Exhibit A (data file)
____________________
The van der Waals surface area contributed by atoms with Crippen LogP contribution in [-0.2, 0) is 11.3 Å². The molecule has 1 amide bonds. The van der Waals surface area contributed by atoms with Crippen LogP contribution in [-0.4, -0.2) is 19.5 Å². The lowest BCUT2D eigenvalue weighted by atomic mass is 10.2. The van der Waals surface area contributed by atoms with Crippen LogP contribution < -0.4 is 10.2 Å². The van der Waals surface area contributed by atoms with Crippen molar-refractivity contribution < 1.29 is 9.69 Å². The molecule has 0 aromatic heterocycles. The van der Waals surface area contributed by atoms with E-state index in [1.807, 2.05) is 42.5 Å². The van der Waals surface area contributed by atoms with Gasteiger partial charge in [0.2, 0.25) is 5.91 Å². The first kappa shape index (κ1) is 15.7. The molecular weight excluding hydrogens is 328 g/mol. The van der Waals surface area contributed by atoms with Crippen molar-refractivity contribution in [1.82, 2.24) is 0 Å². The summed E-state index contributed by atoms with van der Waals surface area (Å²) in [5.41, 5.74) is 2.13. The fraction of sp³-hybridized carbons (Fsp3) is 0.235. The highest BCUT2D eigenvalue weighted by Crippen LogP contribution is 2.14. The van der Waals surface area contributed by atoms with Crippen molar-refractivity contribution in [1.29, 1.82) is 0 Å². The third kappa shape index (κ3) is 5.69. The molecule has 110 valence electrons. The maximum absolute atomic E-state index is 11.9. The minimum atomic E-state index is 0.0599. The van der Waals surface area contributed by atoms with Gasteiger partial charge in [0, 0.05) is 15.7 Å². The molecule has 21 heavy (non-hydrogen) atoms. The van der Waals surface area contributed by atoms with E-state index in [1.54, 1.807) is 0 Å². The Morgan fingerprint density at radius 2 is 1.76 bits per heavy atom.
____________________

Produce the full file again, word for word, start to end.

The van der Waals surface area contributed by atoms with Crippen LogP contribution in [-0.2, 0) is 11.3 Å². The molecule has 1 amide bonds. The van der Waals surface area contributed by atoms with Crippen LogP contribution in [-0.4, -0.2) is 19.5 Å². The lowest BCUT2D eigenvalue weighted by atomic mass is 10.2. The van der Waals surface area contributed by atoms with Crippen LogP contribution < -0.4 is 10.2 Å². The van der Waals surface area contributed by atoms with Crippen molar-refractivity contribution < 1.29 is 9.69 Å². The molecule has 0 aromatic heterocycles. The van der Waals surface area contributed by atoms with E-state index in [1.807, 2.05) is 42.5 Å². The van der Waals surface area contributed by atoms with Gasteiger partial charge in [0.2, 0.25) is 5.91 Å². The first kappa shape index (κ1) is 15.7. The molecular weight excluding hydrogens is 328 g/mol. The van der Waals surface area contributed by atoms with Crippen molar-refractivity contribution in [1.82, 2.24) is 0 Å². The summed E-state index contributed by atoms with van der Waals surface area (Å²) in [5.41, 5.74) is 2.13. The fraction of sp³-hybridized carbons (Fsp3) is 0.235. The highest BCUT2D eigenvalue weighted by Crippen LogP contribution is 2.14. The van der Waals surface area contributed by atoms with Crippen molar-refractivity contribution in [1.29, 1.82) is 0 Å². The third kappa shape index (κ3) is 5.69. The molecule has 110 valence electrons. The maximum absolute atomic E-state index is 11.9. The minimum atomic E-state index is 0.0599. The van der Waals surface area contributed by atoms with Gasteiger partial charge in [0, 0.05) is 15.7 Å². The molecule has 21 heavy (non-hydrogen) atoms. The van der Waals surface area contributed by atoms with E-state index in [1.54, 1.807) is 0 Å². The Morgan fingerprint density at radius 2 is 1.76 bits per heavy atom.